C&B Notes

Elon Musk to Mars

Elon Musk, using the fortune he made from Zip2 and Pay Pal, has decided to challenge and hopefully reinvent a surprisingly tradition-bound industry:  spaceflight.  His goal is multi-planetary travel and a greenhouse on Mars.

Musk: We needed to set rocket technology on a path of rapid improvement. In the course of trying to put together Mars Oasis, I had talked to a number of people in the space industry and got a sense of who was technically astute and who wasn’t.  So I put together a team, and over a series of Saturdays I had them do a feasibility study about building rockets more efficiently.  It became clear that there wasn’t anything to prevent us from doing it.  Rocket technology had not materially improved since the ’60s — arguably it had gone backward!  We decided to reverse that trend.

Anderson: And you have reversed it.

Musk: Six years after we started the company, we launched our first rocket, Falcon 1, into orbit in 2008.  And the price — not the cost, mind you, but the total price to customers per launch — was roughly $7 million.

Anderson: How did you get the price so low?

Musk: I tend to approach things from a physics framework.  And physics teaches you to reason from first principles rather than by analogy.  So I said, OK, let’s look at the first principles.  What is a rocket made of? Aerospace-grade aluminum alloys, plus some titanium, copper, and carbon fiber.  And then I asked, what is the value of those materials on the commodity market?  It turned out that the materials cost of a rocket was around 2 percent of the typical price — which is a crazy ratio for a large mechanical product.

Anderson: How does that compare to, say, cars?

Musk: It depends on the car.  For Tesla it’s probably 20 to 25 percent.

Anderson: An order-of-magnitude difference.

Musk: Right.  So, I thought, we should be able to make a much cheaper rocket given those materials costs.  There must be some pretty silly things going on in the market.  And there are!

Anderson: Like what?

Musk: One is the incredible aversion to risk within big aerospace firms.  Even if better technology is available, they’re still using legacy components, often ones that were developed in the 1960s.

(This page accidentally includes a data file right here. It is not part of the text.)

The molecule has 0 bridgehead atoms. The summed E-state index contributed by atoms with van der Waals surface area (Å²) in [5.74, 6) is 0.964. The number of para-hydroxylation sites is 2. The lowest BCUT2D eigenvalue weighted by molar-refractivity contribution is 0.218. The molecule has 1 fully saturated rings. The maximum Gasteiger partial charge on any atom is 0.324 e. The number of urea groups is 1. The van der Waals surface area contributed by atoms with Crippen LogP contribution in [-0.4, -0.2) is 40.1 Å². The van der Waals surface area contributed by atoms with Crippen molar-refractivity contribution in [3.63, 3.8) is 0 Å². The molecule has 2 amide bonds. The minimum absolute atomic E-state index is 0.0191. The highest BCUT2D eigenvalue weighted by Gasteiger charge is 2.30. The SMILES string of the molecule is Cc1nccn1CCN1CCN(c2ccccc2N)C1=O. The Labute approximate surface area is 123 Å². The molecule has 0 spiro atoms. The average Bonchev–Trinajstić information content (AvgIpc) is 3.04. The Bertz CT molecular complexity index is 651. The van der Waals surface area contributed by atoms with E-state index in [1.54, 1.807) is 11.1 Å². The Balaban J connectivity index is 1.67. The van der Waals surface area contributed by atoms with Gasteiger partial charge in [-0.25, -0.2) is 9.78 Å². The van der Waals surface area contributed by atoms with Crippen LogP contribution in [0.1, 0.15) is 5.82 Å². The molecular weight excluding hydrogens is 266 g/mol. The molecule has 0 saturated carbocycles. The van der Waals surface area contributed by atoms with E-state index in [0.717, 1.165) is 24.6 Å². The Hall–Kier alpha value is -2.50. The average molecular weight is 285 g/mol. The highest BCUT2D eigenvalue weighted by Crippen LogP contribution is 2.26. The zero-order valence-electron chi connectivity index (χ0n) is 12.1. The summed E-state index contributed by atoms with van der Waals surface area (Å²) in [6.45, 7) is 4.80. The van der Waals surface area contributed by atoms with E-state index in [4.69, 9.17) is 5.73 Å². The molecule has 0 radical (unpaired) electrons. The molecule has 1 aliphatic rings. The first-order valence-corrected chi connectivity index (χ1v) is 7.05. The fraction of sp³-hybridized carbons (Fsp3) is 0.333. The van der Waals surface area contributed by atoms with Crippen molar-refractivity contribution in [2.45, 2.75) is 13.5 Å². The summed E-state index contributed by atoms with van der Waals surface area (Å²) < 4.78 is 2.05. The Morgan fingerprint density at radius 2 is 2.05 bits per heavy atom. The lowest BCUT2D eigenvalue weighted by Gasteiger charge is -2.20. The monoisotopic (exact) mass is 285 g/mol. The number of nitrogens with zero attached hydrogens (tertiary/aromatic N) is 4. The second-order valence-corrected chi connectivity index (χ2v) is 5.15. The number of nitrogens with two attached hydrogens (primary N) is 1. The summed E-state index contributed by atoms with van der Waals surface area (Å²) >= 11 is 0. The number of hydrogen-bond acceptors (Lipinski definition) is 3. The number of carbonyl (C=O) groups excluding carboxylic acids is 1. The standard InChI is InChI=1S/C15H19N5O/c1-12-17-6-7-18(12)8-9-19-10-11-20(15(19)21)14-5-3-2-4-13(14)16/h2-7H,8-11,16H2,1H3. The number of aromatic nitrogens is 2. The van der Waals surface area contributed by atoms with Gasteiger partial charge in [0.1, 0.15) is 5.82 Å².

Anderson: I’ve heard that the attitude is essentially that you can’t fly a component that hasn’t already flown.

Musk: Right, which is obviously a catch-22, right?  There should be a Groucho Marx joke about that.  So, yeah, there’s a tremendous bias against taking risks…  The results are pretty crazy.  One of our competitors, Orbital Sciences, has a contract to resupply the International Space Station, and their rocket honestly sounds like the punch line to a joke.  It uses Russian rocket engines that were made in the ’60s.  I don’t mean their design is from the ’60s — I mean they start with engines that were literally made in the ’60s and, like, packed away in Siberia somewhere.

Anderson: Where else are there inefficiencies?

Musk: Second, there’s this tendency of big aerospace companies to outsource everything.  That’s been trendy in lots of industries, but aerospace has done it to a ridiculous degree.  They outsource to subcontractors, and then the subcontractors outsource to sub-subcontractors, and so on.  You have to go four or five layers down to find somebody actually doing something useful — actually cutting metal, shaping atoms.  Every level above that tacks on profit — it’s overhead to the fifth power.

Anderson: Is that just a function of bureaucracy?

Musk: In many cases the biggest customer has been the government, and the government contracts have been what they call cost-plus: The company gets a built-in profit level no matter how wasteful its execution.  There’s actually an incentive for it to make everything as expensive as it can possibly justify.

Anderson: That sort of bureaucracy must also play into the bidding process.

Musk: It’s infuriating.  The Pentagon’s preferred approach is to do long-term, “sole-source” contracts — which means to lock up the entire business for one company!  We’ve been trying to bid on the primary Air Force launch contract, but it’s nearly impossible, because United Launch Alliance, co-owned by Boeing and Lockheed Martin, currently has an exclusive contract with the Air Force for satellite launch.  It’s totally inappropriate.

Anderson: Wow, really?

Musk: Even though we would save the taxpayers at least a billion dollars a year — and that’s a conservative estimate.

Anderson: It sounds like your value proposition is not to outperform your competition — instead, you compete on price.

Musk: Look, speed for a rocket is always going to be roughly the same.  The convenience and comfort is going to be about the same.  Reliability has to be at least as good as what’s been done before — otherwise people won’t use your rockets to launch multi-hundred-million-dollar satellites — but there’s not going to be much improvement there.  So you’re really left with one key parameter against which technology improvements must be judged, and that’s cost.

Anderson: So — how do you do it?  What’s your process?

Musk: Now I have to tell you something, and I mean this in the best and most inoffensive way possible: I don’t believe in process.  In fact, when I interview a potential employee and he or she says that “it’s all about the process,” I see that as a bad sign.

Anderson: Oh no.  I’m fired.

Musk: The problem is that at a lot of big companies, process becomes a substitute for thinking.  You’re encouraged to behave like a little gear in a complex machine.  Frankly, it allows you to keep people who aren’t that smart, who aren’t that creative.